Airborne sound insulation

The level of speech and the sensitivity of the ear are not constant, they depend on the frequency. The sound reduction index for a structure does not appear to be linear, either; high frequencies can be reduced more easily than low frequencies. Thus the sound reduction index between two partitions is measured at the frequency range from 100 to 3150 Hz.

Pink noise is played through a loud speaker to produce a sound pressure level over 100 dB in the transmission room in order to determine the transmission loss. The sound pressure levels are measured in the transmission partition and in the receiving partition at 16 1/3 ?octave bands. The sound reduction index can be derived from the difference of the sound pressure levels, room volume and reverberation times. As a result a graph from which the weighted apparent sound reduction index R?w can be obtained from the measurement.

It would be confusing to announce the regulation for sound insulation in the form of graph, thus the result is concluded in one number, which is the weighted apparent sound reduction index, R'w. The graph obtained from the measurement is compared with the reference graph and the Sound Reduction Index will be read from the reference graph at the centre frequency of 500 Hz.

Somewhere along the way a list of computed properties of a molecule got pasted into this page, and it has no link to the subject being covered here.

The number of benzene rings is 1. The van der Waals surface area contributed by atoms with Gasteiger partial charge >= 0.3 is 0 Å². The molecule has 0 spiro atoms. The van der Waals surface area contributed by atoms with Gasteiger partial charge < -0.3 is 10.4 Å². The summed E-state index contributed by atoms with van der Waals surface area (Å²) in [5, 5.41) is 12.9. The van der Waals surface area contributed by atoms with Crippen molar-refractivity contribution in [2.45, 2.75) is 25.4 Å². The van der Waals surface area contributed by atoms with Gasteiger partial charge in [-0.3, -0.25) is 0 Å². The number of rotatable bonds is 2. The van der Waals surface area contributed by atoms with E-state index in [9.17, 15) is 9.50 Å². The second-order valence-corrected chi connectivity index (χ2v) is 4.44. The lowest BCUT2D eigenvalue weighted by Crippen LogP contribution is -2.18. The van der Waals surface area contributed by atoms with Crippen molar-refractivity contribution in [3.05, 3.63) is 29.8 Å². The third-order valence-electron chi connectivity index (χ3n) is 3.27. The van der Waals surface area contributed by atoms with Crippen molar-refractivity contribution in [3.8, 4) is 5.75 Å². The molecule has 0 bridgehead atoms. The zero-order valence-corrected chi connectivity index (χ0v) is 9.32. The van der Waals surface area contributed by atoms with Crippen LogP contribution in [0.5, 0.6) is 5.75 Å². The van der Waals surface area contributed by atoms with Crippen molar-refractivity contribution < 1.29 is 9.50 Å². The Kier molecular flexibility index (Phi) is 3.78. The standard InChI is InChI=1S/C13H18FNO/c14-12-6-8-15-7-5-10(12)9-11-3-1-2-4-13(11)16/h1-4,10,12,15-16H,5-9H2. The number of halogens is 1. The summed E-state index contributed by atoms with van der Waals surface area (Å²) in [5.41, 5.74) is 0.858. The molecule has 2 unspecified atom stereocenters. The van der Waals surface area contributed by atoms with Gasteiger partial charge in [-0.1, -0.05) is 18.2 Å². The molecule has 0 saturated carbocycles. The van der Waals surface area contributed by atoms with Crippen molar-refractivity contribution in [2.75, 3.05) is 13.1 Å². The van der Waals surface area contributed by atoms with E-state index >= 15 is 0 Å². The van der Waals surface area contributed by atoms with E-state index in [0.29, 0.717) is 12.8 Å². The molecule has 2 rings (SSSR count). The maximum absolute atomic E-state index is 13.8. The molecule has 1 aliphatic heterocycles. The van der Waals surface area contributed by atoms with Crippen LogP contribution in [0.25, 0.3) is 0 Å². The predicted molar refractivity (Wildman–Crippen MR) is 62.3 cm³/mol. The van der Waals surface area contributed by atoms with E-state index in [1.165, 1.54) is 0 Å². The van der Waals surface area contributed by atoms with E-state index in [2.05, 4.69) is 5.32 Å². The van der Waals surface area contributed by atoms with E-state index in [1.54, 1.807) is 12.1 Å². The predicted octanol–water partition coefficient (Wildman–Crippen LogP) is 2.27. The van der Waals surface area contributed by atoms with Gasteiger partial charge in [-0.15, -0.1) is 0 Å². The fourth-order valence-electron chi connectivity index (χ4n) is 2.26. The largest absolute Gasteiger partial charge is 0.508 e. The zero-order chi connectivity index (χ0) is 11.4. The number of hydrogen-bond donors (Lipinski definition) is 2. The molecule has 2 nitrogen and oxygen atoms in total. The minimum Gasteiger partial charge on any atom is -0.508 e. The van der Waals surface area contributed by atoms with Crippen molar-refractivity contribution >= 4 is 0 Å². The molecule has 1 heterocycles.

The airborne sound insulation between two partitions goes better as the value of the weighted apparent sound reduction index grows. The National Building Code of Finland (part C1 1998) sets the lowest allowed SRI as 55 dB.

However, the regulations are only for the structures and physical properties of the buildings. The real audible sound depends naturally from the sound sources also. Importantly, even though the regulations would be met, it cannot be guaranteed that nothing can be heard from the adjacent room.